My experience has been if someone wants to get on your boat, they can. I had about 3-4 seconds from the time I heard them approach my boat (in the dark, no motor used until the getaway) to when I came up the companionway ladder and had a shot gun shoved in my chest and about ½ second later a second guy with a pistol to my head and two more guys coming and one watching from the boat. At that time I didn’t know how the other men were armed and the guy in the panga was perfectly positioned to fire a weapon if he chose. So those 3 seconds only felt like freedom, he might have been ready with a pistol at any moment. Unless you stand armed guard 24 hours a day, you can make all the plans you want but sometimes life makes its own for you.
As with the 9/11 terrorist attack: you can either be terrified or live your life. I have relived our attack 1,000,000 times over and I don’t think there is anything that could have stopped them from at least stealing some stuff. Once you have a gun pointed at you your choices rapidly shrink. It becomes your money or battle for your life. And with an aggressive attack the guns get pointed pretty quickly.
Fortunately these types of experiences are on the EXTREME of normal. In fact the problem with cruising is it is so safe you become complacent and things often “walk away” when you least expect it. In my mind there are two levels of threats: attacks and theft. I would say there is little you can do about an attack unless you are prepared to risk your life and your crews’ by engaging in a fight, not to mention the integrity of your boat’s hull. You might get lucky and scare them off if you can buy some time to make noise, but they aren’t COMPLETELY stupid. They will see you inside on the radio, honking horns, turning on outdoor lights, spraying pepper spray or reaching for a weapon (which is their first assumption, especially with American boats) and it is very easy for them to point a gun though bars, windows or hatches. And if they are really aggressive/freaked-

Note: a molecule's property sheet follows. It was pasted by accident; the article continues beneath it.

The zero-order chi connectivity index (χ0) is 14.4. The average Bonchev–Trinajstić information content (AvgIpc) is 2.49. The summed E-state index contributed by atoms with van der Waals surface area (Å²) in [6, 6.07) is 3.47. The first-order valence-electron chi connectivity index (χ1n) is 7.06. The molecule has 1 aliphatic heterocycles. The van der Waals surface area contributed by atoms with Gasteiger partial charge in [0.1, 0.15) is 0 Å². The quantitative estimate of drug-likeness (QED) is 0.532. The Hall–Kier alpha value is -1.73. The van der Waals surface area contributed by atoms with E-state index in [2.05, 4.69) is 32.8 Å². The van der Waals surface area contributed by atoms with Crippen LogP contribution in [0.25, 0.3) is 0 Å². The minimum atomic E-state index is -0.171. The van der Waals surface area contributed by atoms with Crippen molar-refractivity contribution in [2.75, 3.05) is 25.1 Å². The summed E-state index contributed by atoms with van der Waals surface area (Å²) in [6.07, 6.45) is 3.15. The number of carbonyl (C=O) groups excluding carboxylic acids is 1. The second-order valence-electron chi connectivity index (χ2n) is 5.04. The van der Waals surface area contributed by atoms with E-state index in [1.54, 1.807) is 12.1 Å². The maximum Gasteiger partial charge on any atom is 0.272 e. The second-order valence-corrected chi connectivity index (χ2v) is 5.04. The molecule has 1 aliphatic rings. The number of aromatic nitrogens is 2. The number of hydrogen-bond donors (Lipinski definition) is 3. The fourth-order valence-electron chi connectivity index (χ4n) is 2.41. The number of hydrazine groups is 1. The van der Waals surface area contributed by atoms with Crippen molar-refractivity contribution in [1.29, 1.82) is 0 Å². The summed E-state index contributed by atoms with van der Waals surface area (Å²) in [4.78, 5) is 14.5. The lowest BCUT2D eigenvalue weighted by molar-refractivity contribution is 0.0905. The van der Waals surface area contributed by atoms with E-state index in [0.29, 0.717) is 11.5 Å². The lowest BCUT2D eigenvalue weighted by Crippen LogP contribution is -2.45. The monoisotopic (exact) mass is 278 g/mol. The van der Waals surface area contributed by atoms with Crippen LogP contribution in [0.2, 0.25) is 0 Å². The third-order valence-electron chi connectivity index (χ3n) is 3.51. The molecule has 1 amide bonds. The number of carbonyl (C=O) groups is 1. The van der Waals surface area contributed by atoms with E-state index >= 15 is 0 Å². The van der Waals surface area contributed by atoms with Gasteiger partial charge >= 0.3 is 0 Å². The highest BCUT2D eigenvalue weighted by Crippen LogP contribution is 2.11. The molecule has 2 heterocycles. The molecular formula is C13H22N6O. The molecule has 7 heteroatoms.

The reality is the barrier between most petty crimes and you is the water. Your average crook isn’t too interested in swimming or finding a boat to try to rob your boat and most marinas are secure in some form or another. It pays to spend some time thinking about locking your stuff up or having an alarm even in low crime areas. In risky areas you should think about your personal safety in how to delay an attacker to buy time and have some sacrificial cash/equipment handy. Traveling with other boats can also be a deterrent or they could help chase them off, like in our case. If you are prepared or trained to fight it out, then that’s your choice and I can’t really provide any advice there because you’re usually out gunned by people with less to lose than you.
I don’t think the problem is really worth a lot of discussion. Just like protecting your home there are many options people choose without all this public discourse which for sailors seems to often turn into a debate about something or other. I know this won’t be the final word, but it is about all I have to say on the subject
Thanks for reading this far, if you made it.